Coronation Street characters will see life during the coronavirus pandemic in storylines when filming resumes, said producer.
But the crisis will not “dominate every story,” promised Iain MacLeod.
The ITV soap opera has stopped filming and plans to return when the actual restrictions begin to be lifted.
MacLeod said he had decided that the virus “should exist in our world”, but that the problem would be “treated with a light touch”.
He didn’t say if characters would catch the virus, but its impact will be visible through things like handwashing protocols and take-out food outlets.
MacLeod said he and his team “had a lot of discussion” about whether to bring the coronavirus to the cobblestones, or whether Weatherfield “would exist in a parallel universe where everything would go pre-pandemic.”
Not a “fantastic land”
“The Rue du Coronnement we like is the one that reflects modern Britain, albeit sometimes in a more pronounced way,” he said.
“And he just felt that if there was no coronavirus in Coronation Street, it would cease to be a reflection of modern Britain and rather be a land of parallel fantasy. So we considered that it should exist in our world. “
“However, I am also aware that people also connect to Coronation Street to get away to some extent, and to see dramas and stories that they would never have normally experienced in their own lives, and things that they would never have normally seen in their own lives. the salons were played on the screen.
“So even though the virus will exist in Coronation Street, we also wanted it not to dominate every story and every scene.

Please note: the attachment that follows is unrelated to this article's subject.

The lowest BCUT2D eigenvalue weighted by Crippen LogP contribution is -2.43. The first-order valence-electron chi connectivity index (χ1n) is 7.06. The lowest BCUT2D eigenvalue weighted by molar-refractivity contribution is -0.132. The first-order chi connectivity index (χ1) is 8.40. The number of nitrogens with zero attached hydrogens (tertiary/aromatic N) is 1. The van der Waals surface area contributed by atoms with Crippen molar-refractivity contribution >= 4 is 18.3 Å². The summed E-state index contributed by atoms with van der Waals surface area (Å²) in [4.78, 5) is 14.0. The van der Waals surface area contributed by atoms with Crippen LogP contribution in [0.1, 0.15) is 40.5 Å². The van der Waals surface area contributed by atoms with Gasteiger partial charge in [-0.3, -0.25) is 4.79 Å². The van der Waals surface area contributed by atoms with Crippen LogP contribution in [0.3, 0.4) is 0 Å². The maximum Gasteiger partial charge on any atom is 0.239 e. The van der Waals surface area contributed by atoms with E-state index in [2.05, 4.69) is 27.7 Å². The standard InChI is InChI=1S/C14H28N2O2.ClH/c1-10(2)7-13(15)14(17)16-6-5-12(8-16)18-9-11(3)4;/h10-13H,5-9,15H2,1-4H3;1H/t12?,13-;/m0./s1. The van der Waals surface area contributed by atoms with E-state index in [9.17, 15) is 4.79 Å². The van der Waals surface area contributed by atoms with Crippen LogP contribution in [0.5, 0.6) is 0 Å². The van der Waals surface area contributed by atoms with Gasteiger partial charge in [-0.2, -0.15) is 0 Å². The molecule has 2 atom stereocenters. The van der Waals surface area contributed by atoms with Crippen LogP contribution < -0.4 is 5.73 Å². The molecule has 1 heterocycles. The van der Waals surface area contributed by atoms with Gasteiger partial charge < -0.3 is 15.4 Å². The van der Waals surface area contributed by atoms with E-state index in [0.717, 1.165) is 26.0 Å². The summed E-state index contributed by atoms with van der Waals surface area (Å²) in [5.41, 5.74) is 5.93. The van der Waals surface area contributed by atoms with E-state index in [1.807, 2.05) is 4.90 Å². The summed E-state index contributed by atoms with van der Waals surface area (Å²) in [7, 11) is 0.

“Coronavirus is pretty much the only topic of conversation in my house, but people wouldn’t want to plug into Coronation Street and see that every scene was people talking about coronavirus.
“It will be there, it will be handled with a light touch, but other than that, our narration will be as usual. “
The soap operas reduced the number of episodes aired in order to avoid losing air.
MacLeod’s comments come a week after ITV director Kevin Lygo said the soap operas were hoping to resume filming – but with restrictions.
“They are inventive and creative in rearranging the scenarios,” he said. “I think we have to accept that there won’t be more than two people talking in a room and looking for ways to shoot where people don’t seem to be within 6 feet of each other. “
Filming will only start “when we are sure it is safe,” he added.
“Some people who are in a danger zone, by age or for health reasons, will not be there, I am sure, for a while.
“I don’t want Ken Barlow [played by William Roache, 88] to get sick on my watch. ”
follow us on Facebookor on Twitter @BBCNewsEnts. If you have a story suggestion email .